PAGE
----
We live in a land of plenty! We are blessed to live in a country where you can drive a short distance to have a meal prepared and brought right to your table in just a short time. Look at a typical restaurant menu and think about the wide variety of food choices available at our fingertips.  We have more options than many kings and royalty had a century or two ago, and certainly more than millions of people who live in third world countries today.  Next, reflect on all the people and resources that came together to bring the food to your table: farmers, ranchers, laborers, processors, shippers, inspectors, distributors, preparers, and servers.  We live in times of blessing and plenty.

Which brings me to my point: Lately I’ve been hearing more and more people complain while at restaurants. I’m not saying anyone should excuse poor service or food preparation, but I wonder if in this age we have become so accustomed to the convenience of restaurant meals that we become easily offended when our food comes a few minutes late or isn’t absolutely perfect. I’ll be the first to admit I’ve muttered under my breath when my meal took a few minutes too long to arrive or wasn’t exactly what I ordered.

It’s not just about food and restaurants either: From cars, houses, jobs, and even relationships there is an air of dissatisfaction that leads us to try to fill our inherent incompleteness with more new stuff. When we can’t get what we want, our hunger can quickly turn into bitter, futile longing.   The Bible has a word for this craving: Coveting. One definition of the word “covet” is the following:

“To desire, yearn for, crave, have one’s heart set on, hunger after, thirst for”

Somewhere in the land of plenty, we have lost sight of gratefulness and contentment. Through videos, ads, media, and more, coveting is not only condoned but also encouraged in our culture.  Even for Christ-followers, as we live in a land of plenty, it’s natural to feel the tug and effects of discontentment that can migrate into the minefield of coveting.

God, however, doesn’t leave us helpless. He desires that we experience contentment in whatever circumstance we are in. One of my favorite Scriptures—Psalm 37— speaks to the challenge of contentment in challenging times. A key verse in this powerful passage points to the solution:

“Delight yourself in the Lord and He will give you the desires of your heart.”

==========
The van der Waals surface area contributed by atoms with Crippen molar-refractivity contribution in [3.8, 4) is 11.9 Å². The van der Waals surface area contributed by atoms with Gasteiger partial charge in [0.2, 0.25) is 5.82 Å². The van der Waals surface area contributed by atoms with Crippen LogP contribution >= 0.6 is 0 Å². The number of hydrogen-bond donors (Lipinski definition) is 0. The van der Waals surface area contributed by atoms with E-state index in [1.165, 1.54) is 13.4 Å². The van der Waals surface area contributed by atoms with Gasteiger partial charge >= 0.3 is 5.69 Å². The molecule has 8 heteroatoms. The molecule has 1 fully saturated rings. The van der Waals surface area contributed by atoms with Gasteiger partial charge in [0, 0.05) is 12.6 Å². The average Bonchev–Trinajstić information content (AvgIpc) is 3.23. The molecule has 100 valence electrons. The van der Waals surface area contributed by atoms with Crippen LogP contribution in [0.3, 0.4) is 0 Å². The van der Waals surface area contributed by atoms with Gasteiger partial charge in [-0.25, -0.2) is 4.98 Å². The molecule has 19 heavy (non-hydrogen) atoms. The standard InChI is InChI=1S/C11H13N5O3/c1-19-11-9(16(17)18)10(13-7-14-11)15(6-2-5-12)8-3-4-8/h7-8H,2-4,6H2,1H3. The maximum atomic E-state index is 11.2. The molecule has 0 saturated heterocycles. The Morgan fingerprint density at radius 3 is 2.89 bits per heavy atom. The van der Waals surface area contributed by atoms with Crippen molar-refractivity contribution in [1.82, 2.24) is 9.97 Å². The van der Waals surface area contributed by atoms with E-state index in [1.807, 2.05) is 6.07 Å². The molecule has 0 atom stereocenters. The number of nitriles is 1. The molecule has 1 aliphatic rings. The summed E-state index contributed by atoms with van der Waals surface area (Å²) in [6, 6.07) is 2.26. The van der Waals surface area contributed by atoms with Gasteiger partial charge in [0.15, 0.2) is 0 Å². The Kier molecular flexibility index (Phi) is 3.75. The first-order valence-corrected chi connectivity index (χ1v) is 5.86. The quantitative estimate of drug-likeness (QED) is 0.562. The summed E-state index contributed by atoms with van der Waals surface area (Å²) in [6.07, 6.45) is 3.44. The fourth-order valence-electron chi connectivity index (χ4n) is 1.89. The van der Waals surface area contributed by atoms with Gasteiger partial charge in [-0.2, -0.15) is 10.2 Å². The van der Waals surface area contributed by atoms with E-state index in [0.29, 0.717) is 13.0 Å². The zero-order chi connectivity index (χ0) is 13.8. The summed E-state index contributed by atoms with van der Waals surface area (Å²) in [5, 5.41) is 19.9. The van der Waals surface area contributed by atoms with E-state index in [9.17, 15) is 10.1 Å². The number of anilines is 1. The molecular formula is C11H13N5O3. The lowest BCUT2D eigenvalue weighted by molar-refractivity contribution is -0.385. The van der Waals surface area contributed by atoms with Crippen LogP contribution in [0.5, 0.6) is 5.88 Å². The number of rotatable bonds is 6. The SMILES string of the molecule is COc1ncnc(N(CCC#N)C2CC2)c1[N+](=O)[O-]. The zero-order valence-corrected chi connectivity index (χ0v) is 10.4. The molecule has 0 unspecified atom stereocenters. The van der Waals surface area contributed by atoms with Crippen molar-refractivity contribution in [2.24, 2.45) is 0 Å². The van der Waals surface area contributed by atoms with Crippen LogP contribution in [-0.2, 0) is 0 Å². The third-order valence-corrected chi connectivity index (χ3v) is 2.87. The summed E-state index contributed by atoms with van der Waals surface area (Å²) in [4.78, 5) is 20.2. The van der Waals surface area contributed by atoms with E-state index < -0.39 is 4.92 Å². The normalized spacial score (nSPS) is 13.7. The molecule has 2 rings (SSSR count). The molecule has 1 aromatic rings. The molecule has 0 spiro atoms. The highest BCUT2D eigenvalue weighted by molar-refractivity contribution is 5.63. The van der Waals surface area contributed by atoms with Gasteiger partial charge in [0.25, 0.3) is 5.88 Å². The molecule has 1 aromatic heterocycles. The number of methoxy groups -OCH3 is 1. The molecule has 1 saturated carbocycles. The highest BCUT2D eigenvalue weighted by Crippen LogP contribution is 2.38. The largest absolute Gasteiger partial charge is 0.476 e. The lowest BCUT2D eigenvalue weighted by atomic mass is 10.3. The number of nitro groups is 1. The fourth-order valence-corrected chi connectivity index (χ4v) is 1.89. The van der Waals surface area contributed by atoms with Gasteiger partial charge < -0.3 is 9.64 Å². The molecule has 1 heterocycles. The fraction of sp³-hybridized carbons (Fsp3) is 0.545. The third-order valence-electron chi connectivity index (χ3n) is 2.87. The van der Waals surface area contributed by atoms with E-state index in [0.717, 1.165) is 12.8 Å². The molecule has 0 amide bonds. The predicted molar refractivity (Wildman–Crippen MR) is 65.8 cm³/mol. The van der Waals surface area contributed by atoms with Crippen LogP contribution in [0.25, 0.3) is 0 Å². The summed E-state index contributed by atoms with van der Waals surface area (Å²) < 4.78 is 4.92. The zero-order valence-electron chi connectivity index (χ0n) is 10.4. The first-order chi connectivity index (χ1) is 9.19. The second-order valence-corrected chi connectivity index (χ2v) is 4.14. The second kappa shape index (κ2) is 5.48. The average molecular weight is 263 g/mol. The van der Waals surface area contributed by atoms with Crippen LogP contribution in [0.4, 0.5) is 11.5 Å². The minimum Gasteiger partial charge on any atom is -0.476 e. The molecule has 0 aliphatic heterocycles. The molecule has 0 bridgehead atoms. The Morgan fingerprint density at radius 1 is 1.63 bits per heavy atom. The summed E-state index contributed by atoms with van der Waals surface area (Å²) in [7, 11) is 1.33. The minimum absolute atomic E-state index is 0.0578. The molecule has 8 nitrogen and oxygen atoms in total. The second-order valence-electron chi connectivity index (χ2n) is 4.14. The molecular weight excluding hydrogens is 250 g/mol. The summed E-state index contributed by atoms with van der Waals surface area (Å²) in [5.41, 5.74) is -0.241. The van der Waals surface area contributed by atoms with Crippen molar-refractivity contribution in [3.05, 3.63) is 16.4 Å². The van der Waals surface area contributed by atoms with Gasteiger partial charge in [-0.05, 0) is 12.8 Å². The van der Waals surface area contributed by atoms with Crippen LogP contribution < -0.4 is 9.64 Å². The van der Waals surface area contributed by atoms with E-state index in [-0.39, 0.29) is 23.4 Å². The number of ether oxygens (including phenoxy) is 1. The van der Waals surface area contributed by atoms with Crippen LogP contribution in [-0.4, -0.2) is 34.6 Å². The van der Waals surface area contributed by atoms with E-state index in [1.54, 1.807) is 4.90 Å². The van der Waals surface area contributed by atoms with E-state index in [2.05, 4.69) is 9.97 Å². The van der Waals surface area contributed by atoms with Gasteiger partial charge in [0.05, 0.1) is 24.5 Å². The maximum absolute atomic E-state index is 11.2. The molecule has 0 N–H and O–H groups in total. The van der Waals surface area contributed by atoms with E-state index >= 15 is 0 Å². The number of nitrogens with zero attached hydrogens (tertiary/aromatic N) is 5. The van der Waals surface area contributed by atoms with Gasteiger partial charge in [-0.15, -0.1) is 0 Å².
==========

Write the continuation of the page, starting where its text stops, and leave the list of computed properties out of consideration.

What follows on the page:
(Psalm 37:4)

The Psalm doesn’t say to delight in God so that we get what we really want— the temporary stuff of life. That would be putting God below our desires, which is a form of idolatry.  Instead, the Scripture simply states that when God is the focus and goal of our lives and affections, He gives us more of Himself.  As Jesus once said, “Seek first the Kingdom of God and His righteousness and all these other things will be given to you” (see Matthew 6:34) . God takes care of everything that concerns us when He is the true delight of our life.

For us to experience real contentment, we need first to ask God to renew our minds and set our hearts on Him and His kingdom above the temporary things of this world.  Above the human pull to ungratefulness and coveting things, God desires to teach us the secret of being content in whatever we experience, as Paul wrote:

“I have learned to be content whatever the circumstances. I know what it is to be in need, and I know what it is to have plenty. I have learned the secret of being content in any and every situation, whether well fed or hungry, whether living in plenty or in want.  I can do all this through him who gives me strength.” (Philippians 4:11-13)

Contentedness begins by choosing a new way to look at life and circumstances.  As Paul stated, it is something we learn from God and is nurtured when we make a choice every day to:

1)    Choose thankfulness over complaining

2)    Put God and His kingdom first in our lives

3)    Delight in God in both good and hard times

4)    Entrust ourselves to God and ask Him to change us from the inside out

5)    Confidently tell God our needs— big and small—remembering He invites His children to bring all our cares and burdens to Him.

6)    Trust and take God at His word that He will always answer our prayers in the way that gives Him glory and brings His grace and blessing to our lives.

7)    Wait on Him as He brings about answers to our prayers

8)    Move ahead with confidence and delight in God.

God-given contentment always overcomes coveting!  When we allow God to teach us a new way to go through life we will build a foundation of hope and confidence in the One who loves you and me with an everlasting love and has a bright, eternal future in store for us.

God bless you!

Chris Atkins